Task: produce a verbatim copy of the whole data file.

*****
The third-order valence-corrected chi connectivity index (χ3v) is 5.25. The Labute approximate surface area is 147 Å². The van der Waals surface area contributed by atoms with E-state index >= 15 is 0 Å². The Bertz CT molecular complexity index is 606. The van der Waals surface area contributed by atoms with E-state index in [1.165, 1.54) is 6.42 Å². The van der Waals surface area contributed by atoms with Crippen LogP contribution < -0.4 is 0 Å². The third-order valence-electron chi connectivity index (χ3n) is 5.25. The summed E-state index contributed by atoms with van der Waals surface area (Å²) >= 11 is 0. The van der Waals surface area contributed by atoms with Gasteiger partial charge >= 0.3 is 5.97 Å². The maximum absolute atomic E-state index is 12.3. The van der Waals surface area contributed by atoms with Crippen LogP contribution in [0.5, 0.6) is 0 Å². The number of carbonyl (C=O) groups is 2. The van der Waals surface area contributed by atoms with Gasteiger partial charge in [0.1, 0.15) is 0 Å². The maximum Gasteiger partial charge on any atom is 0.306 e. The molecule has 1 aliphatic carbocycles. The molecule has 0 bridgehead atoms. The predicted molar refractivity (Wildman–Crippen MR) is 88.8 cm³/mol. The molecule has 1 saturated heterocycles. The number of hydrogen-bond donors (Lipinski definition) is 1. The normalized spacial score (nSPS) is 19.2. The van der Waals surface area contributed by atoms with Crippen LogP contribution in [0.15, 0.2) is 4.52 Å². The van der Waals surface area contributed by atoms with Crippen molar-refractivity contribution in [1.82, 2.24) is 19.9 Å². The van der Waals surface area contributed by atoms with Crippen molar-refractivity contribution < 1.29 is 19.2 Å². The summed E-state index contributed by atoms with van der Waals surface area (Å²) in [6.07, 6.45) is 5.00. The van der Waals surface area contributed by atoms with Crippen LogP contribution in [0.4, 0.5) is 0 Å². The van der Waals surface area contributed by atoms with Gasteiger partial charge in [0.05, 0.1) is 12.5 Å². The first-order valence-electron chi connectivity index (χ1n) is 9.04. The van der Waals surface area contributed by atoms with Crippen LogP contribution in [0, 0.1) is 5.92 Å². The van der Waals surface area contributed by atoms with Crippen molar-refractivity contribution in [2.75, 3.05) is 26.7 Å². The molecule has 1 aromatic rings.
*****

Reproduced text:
The third-order valence-corrected chi connectivity index (χ3v) is 5.25. The Labute approximate surface area is 147 Å². The van der Waals surface area contributed by atoms with E-state index >= 15 is 0 Å². The Bertz CT molecular complexity index is 606. The van der Waals surface area contributed by atoms with E-state index in [1.165, 1.54) is 6.42 Å². The van der Waals surface area contributed by atoms with Crippen LogP contribution < -0.4 is 0 Å². The third-order valence-electron chi connectivity index (χ3n) is 5.25. The summed E-state index contributed by atoms with van der Waals surface area (Å²) >= 11 is 0. The van der Waals surface area contributed by atoms with Gasteiger partial charge >= 0.3 is 5.97 Å². The maximum absolute atomic E-state index is 12.3. The van der Waals surface area contributed by atoms with Crippen LogP contribution in [0.5, 0.6) is 0 Å². The number of carbonyl (C=O) groups is 2. The van der Waals surface area contributed by atoms with Gasteiger partial charge in [0.1, 0.15) is 0 Å². The maximum Gasteiger partial charge on any atom is 0.306 e. The molecule has 1 aliphatic carbocycles. The molecule has 0 bridgehead atoms. The predicted molar refractivity (Wildman–Crippen MR) is 88.8 cm³/mol. The molecule has 1 saturated heterocycles. The number of hydrogen-bond donors (Lipinski definition) is 1. The normalized spacial score (nSPS) is 19.2. The van der Waals surface area contributed by atoms with Crippen LogP contribution in [0.15, 0.2) is 4.52 Å². The van der Waals surface area contributed by atoms with Crippen molar-refractivity contribution in [1.82, 2.24) is 19.9 Å². The van der Waals surface area contributed by atoms with Crippen molar-refractivity contribution < 1.29 is 19.2 Å². The summed E-state index contributed by atoms with van der Waals surface area (Å²) in [6.07, 6.45) is 5.00. The van der Waals surface area contributed by atoms with Crippen LogP contribution in [0.4, 0.5) is 0 Å². The van der Waals surface area contributed by atoms with Gasteiger partial charge in [0.05, 0.1) is 12.5 Å². The first-order valence-electron chi connectivity index (χ1n) is 9.04. The van der Waals surface area contributed by atoms with Crippen LogP contribution in [0, 0.1) is 5.92 Å². The van der Waals surface area contributed by atoms with Crippen molar-refractivity contribution in [2.75, 3.05) is 26.7 Å². The molecule has 1 aromatic rings.